People with borderline personality disorder (BPD) have a set of symptoms that include an unstable sense of self or identity, an inability to regulate their emotions, and a history of impulsive behaviors. Believed to have its roots in early childhood, this disorder can become the source of a lifetime of relationship problems for those who are unable to access or benefit from treatment.
As noted in a new paper by the National University of Singapore’s Stephanie Lee and colleagues (2022), this disorder is best understood from a biosocial model in which both individual and social influences interact to cause and maintain its symptoms. In their words, “BPD develops as a result of ongoing, reciprocal transactions between an individual’s biological vulnerabilities (early impulsivity and emotional vulnerability) and an invalidating childhood environment” (p. 572).
Translating this model into concrete terms, think about someone you know who either is diagnosed with or who has some of the symptoms of BPD. Your relationship with them can feel like a constant set of tests in which they push your patience to the limits with their extreme emotional reactions. You watch them make poor decisions after poor decisions, such as leaving a perfectly good job for seemingly no reason. Try as you might, it seems impossible to help them steer the course of their life in a more positive direction. These are the “reciprocal transactions” that Lee et al. notes are such a key feature of the biosocial model.
It's always tempting to blame the parent for psychological difficulties encountered by adults, and, indeed, many of the early theories of BPD did exactly that. Lee and her colleagues also focus on early parenting, but with evidence to back up their approach, the issue doesn’t become a blame game.
Early Invalidation and BPD
The specific aspect of parenting that the National University researchers focus on is the process of emotional invalidation, a pattern in which parents (or caregivers) “constantly delegitimize” the child’s expressed emotions. These are the four components of emotional invalidation:
- Stating that the child’s emotions are wrong.
- Misattributing the child’s emotions to a deficiency in the child, such as oversensitivity.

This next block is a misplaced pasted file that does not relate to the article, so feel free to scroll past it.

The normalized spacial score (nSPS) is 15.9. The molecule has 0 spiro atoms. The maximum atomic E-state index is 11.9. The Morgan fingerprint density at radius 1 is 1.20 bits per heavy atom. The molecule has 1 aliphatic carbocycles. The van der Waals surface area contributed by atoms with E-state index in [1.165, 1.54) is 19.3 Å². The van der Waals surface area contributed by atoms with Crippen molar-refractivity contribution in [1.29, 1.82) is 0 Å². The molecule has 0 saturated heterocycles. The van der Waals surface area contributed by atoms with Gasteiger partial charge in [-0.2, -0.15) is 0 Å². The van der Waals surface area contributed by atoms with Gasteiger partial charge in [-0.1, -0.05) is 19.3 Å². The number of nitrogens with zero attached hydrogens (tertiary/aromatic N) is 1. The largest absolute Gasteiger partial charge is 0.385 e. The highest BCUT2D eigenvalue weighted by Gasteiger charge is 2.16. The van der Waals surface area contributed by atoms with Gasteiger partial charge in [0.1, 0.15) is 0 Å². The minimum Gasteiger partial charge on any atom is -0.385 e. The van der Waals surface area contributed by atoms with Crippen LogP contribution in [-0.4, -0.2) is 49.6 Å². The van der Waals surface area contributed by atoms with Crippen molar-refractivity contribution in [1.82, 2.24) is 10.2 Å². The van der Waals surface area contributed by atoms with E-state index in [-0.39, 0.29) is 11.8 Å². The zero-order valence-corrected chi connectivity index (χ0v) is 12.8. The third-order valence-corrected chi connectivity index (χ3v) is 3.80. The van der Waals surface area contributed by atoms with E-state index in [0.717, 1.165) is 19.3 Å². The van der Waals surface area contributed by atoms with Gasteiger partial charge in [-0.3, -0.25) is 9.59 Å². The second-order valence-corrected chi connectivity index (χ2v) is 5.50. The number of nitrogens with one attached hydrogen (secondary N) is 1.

- Making light of difficulties or problems that the child expresses.
- Discouraging the child from expressing any negative emotions.
As you can see, a child exposed to this invalidating environment may easily feel that they’re being punished for what is “an admissible and reasonable response” (p. 572). Even worse, in severe cases, a child may be abused either sexually or physically.
Imagine now how this invalidation process might operate. A small child becomes angry when another child at the playground grabs their stuffed animal. An invalidating parent would tell the child that there’s no reason to be angry, even though the child is upset. Although every parent may engage in this type of attempt to soothe their child from time to time, a constant drumbeat of invalidation of feelings can eventually lead to serious difficulties in the child when it comes to identifying and managing their emotions.
Testing the Invalidation Hypothesis
Previous research supports the general theoretical model linking invalidation to BPD symptoms, but, to put it to a more rigorous test, Lee et al. conducted a meta-analysis, an approach that allows them to attach statistical estimates to the model’s components. Starting with a set of 1,179 published and unpublished data sources, and after eliminating studies that failed to include sufficient information or data, they emerged with a set of 21 studies with 25 independent samples on almost 7,200 participants.